The project was not included in the November 2021 publication by the European Commission of the 5th PCI list.[12]

In March 2022, amidst the Russia-Ukraine war, Upstream reported that the Estonian government was "analysing the options on how to replace Russian gas," and that the chartering and installing of a floating storage and regasification unit offshore of Paldiski was being explored. The timeline for taking a decision on the project was unclear and, according to a spokesperson from the Ministry of Economic Affairs & Infrastructure, no details of the plan would be disclosed before all necessary decisions were made.[13] The construction of either the Paldiski FSRU Terminal or the onshore terminal would appear to be dependent on Estonia deciding to stop importing Russian fossil gas, according to Taavi Veskimägi, the CEO of Estonia's electricity and gas system operator Elering. Veskimägi pointed out that if gas continues to enter the Baltic region from Russia, then the Incukalns Underground Gas Storage facility in Latvia will continue to be filled in order to ensure sufficient supply for winter 2022.[14]

In April 2022, as efforts were stepped up to implement the Paldiski FSRU Terminal in time for the end of the year, Alexela confirmed that the floating terminal would be the first phase in the wider effort to build a "permanent solution for the terminal" in the second phase.[15] In a TV interview in May 2022, Alexela board member Marti Hääl further confirmed that the company's plan was to build a permanent onshore LNG terminal, and said, "We hope to get it done in two, or a maximum of three years."[5]

Articles and resources


  1. Baltic bout: Klaipeda LNG terminal squares up to regional competitors, Gas Strategies, September 30, 2020
  2. 2.0 2.1 "LNG Database". Gas Infrastructure Europe. Retrieved June 23, 2022.{{cite web}}: CS1 maint: url-status (link)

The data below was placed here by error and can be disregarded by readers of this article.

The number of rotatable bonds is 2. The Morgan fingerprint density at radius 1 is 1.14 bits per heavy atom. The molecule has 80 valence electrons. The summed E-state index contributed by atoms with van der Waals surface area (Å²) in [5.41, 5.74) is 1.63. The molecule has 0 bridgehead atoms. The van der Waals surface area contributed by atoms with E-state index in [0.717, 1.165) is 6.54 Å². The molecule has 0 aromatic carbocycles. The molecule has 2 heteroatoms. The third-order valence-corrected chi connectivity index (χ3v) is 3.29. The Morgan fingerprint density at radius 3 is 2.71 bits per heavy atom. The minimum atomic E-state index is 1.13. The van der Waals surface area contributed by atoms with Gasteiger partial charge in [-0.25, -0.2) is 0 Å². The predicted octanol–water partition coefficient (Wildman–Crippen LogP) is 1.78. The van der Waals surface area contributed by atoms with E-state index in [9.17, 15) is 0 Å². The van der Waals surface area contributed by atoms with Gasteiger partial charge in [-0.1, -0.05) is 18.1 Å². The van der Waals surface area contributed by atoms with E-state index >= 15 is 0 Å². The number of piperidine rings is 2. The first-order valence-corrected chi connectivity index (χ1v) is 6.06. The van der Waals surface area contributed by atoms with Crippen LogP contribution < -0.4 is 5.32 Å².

3. 3.0 3.1 Commissioning of the regional LNG terminal in Paldiski, Estonia, Three Seas Initiative Priority Projects Database, accessed Dec 13, 2021
  4. TYNDP - Annex A - Projects Tables ENTSOG, accessed February 4, 2021
  5. 5.0 5.1 Alexela board member: Company has not asked state for LNG terminal funding, ERR News, May 12, 2022
  6. 6.0 6.1 Alexela käivitab Paldiski LNG-terminali 6 aasta pärast, Aripaev, May 8, 2019
  7. Alexela to launch large LNG terminal in three years, Postimees, 20 Apr. 2015.
  8. Alexela's Paldiski LNG terminal not granted EU funding,, 21 Feb. 2017.
  9. Alexela Group to continue LNG import terminal in Paldiski, Central European Financial Observer, 3 June 2017.
  10. Tallinna Sadam, Alexela to work on Paldiski LNG terminal, LNG World News, Nov. 1, 2018
  11. Estonia, Food and Water Europe, accessed Dec. 4, 2019
  12. ANNEX to COMMISSION DELEGATED REGULATION (EU) …/... amending Regulation (EU) No 347/2013 of the European Parliament and of the Council as regards the Union list of projects of common interest, European Commission, Nov. 19, 2021
  13. Vladimir Afanasiev, Estonia revives LNG import project to reduce reliance on Russian gas flows, Upstream, Mar. 18, 2022
  14. Estonia considering building LNG terminal in Paldiski, Eesti Rahvusringhääling, Mar. 22, 2022
  15. Infortar joins Alexela’s Paldiski LNG import project in Estonia, LNG Prime, Apr. 18, 2022